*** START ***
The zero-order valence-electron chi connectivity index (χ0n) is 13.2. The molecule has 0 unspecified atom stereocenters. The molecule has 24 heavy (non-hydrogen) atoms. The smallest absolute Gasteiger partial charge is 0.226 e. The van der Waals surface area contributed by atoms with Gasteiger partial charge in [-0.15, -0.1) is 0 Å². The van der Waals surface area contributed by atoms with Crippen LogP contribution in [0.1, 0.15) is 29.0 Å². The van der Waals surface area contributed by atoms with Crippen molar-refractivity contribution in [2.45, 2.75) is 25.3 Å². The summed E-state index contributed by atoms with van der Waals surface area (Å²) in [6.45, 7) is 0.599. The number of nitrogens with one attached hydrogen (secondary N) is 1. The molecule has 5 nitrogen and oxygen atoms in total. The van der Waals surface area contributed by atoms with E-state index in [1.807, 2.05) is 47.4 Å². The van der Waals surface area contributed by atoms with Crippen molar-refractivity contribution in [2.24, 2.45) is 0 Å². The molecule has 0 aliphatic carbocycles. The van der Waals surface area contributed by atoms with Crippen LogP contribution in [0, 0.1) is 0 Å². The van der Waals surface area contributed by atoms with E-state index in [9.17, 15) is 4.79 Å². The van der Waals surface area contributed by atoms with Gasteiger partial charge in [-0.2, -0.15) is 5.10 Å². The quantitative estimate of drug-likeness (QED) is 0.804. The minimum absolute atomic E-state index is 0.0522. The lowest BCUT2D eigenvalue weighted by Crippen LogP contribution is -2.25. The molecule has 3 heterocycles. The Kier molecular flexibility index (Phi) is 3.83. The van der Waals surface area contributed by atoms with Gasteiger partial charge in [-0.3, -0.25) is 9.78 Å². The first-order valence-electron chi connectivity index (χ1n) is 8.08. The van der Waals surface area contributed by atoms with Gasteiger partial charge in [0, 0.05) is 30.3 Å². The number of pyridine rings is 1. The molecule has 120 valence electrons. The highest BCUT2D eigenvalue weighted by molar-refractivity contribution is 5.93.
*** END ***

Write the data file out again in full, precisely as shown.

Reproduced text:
The zero-order valence-electron chi connectivity index (χ0n) is 13.2. The molecule has 0 unspecified atom stereocenters. The molecule has 24 heavy (non-hydrogen) atoms. The smallest absolute Gasteiger partial charge is 0.226 e. The van der Waals surface area contributed by atoms with Gasteiger partial charge in [-0.15, -0.1) is 0 Å². The van der Waals surface area contributed by atoms with Crippen LogP contribution in [0.1, 0.15) is 29.0 Å². The van der Waals surface area contributed by atoms with Crippen molar-refractivity contribution in [2.45, 2.75) is 25.3 Å². The summed E-state index contributed by atoms with van der Waals surface area (Å²) in [6.45, 7) is 0.599. The number of nitrogens with one attached hydrogen (secondary N) is 1. The molecule has 5 nitrogen and oxygen atoms in total. The van der Waals surface area contributed by atoms with E-state index in [1.807, 2.05) is 47.4 Å². The van der Waals surface area contributed by atoms with Crippen molar-refractivity contribution in [2.24, 2.45) is 0 Å². The molecule has 0 aliphatic carbocycles. The van der Waals surface area contributed by atoms with Crippen LogP contribution in [0, 0.1) is 0 Å². The van der Waals surface area contributed by atoms with E-state index in [9.17, 15) is 4.79 Å². The van der Waals surface area contributed by atoms with Gasteiger partial charge in [-0.2, -0.15) is 5.10 Å². The quantitative estimate of drug-likeness (QED) is 0.804. The minimum absolute atomic E-state index is 0.0522. The lowest BCUT2D eigenvalue weighted by Crippen LogP contribution is -2.25. The molecule has 3 heterocycles. The Kier molecular flexibility index (Phi) is 3.83. The van der Waals surface area contributed by atoms with Gasteiger partial charge in [-0.3, -0.25) is 9.78 Å². The first-order valence-electron chi connectivity index (χ1n) is 8.08. The van der Waals surface area contributed by atoms with Gasteiger partial charge in [0, 0.05) is 30.3 Å². The number of pyridine rings is 1. The molecule has 120 valence electrons. The highest BCUT2D eigenvalue weighted by molar-refractivity contribution is 5.93.